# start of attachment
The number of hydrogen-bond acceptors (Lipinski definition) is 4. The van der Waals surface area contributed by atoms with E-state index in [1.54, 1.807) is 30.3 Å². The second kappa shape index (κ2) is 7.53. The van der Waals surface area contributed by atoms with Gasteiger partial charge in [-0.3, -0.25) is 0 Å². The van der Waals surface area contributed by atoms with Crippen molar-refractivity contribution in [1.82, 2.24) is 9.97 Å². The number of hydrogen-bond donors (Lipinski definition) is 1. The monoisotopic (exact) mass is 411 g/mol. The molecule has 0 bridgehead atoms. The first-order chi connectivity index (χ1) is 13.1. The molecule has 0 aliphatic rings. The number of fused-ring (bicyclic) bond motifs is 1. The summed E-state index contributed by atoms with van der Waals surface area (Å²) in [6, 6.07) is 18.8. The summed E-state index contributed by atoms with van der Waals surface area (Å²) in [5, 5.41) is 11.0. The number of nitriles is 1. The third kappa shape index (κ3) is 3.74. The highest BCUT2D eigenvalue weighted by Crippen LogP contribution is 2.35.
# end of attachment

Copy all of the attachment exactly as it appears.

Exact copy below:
The number of hydrogen-bond acceptors (Lipinski definition) is 4. The van der Waals surface area contributed by atoms with E-state index in [1.54, 1.807) is 30.3 Å². The second kappa shape index (κ2) is 7.53. The van der Waals surface area contributed by atoms with Gasteiger partial charge in [-0.3, -0.25) is 0 Å². The van der Waals surface area contributed by atoms with Crippen molar-refractivity contribution in [1.82, 2.24) is 9.97 Å². The number of hydrogen-bond donors (Lipinski definition) is 1. The monoisotopic (exact) mass is 411 g/mol. The molecule has 0 bridgehead atoms. The first-order chi connectivity index (χ1) is 13.1. The molecule has 0 aliphatic rings. The number of fused-ring (bicyclic) bond motifs is 1. The summed E-state index contributed by atoms with van der Waals surface area (Å²) in [6, 6.07) is 18.8. The summed E-state index contributed by atoms with van der Waals surface area (Å²) in [5, 5.41) is 11.0. The number of nitriles is 1. The third kappa shape index (κ3) is 3.74. The highest BCUT2D eigenvalue weighted by Crippen LogP contribution is 2.35.